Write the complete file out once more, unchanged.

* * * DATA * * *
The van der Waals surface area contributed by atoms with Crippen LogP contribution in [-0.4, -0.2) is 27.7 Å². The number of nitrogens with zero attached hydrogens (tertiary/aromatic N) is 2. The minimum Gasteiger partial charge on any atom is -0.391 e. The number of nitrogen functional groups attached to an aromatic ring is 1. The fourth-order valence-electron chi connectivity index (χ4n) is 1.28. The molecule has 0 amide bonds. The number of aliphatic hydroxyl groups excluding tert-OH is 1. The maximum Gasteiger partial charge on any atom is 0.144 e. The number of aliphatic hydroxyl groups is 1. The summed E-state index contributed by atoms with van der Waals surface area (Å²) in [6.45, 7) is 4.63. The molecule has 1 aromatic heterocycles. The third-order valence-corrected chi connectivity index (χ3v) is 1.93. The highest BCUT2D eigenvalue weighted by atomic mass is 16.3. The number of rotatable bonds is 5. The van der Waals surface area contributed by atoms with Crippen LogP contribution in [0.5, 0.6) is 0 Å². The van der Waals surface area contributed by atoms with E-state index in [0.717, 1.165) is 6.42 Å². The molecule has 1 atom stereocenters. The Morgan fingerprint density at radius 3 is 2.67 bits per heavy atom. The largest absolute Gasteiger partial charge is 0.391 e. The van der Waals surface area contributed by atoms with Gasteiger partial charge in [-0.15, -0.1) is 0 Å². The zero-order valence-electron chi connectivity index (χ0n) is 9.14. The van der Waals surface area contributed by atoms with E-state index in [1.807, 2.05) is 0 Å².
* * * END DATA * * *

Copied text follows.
The van der Waals surface area contributed by atoms with Crippen LogP contribution in [-0.4, -0.2) is 27.7 Å². The number of nitrogens with zero attached hydrogens (tertiary/aromatic N) is 2. The minimum Gasteiger partial charge on any atom is -0.391 e. The number of nitrogen functional groups attached to an aromatic ring is 1. The fourth-order valence-electron chi connectivity index (χ4n) is 1.28. The molecule has 0 amide bonds. The number of aliphatic hydroxyl groups excluding tert-OH is 1. The maximum Gasteiger partial charge on any atom is 0.144 e. The number of aliphatic hydroxyl groups is 1. The summed E-state index contributed by atoms with van der Waals surface area (Å²) in [6.45, 7) is 4.63. The molecule has 1 aromatic heterocycles. The third-order valence-corrected chi connectivity index (χ3v) is 1.93. The highest BCUT2D eigenvalue weighted by atomic mass is 16.3. The number of rotatable bonds is 5. The van der Waals surface area contributed by atoms with Crippen LogP contribution in [0.5, 0.6) is 0 Å². The van der Waals surface area contributed by atoms with E-state index in [0.717, 1.165) is 6.42 Å². The molecule has 1 atom stereocenters. The Morgan fingerprint density at radius 3 is 2.67 bits per heavy atom. The largest absolute Gasteiger partial charge is 0.391 e. The van der Waals surface area contributed by atoms with Gasteiger partial charge in [-0.15, -0.1) is 0 Å². The zero-order valence-electron chi connectivity index (χ0n) is 9.14. The van der Waals surface area contributed by atoms with E-state index in [1.807, 2.05) is 0 Å².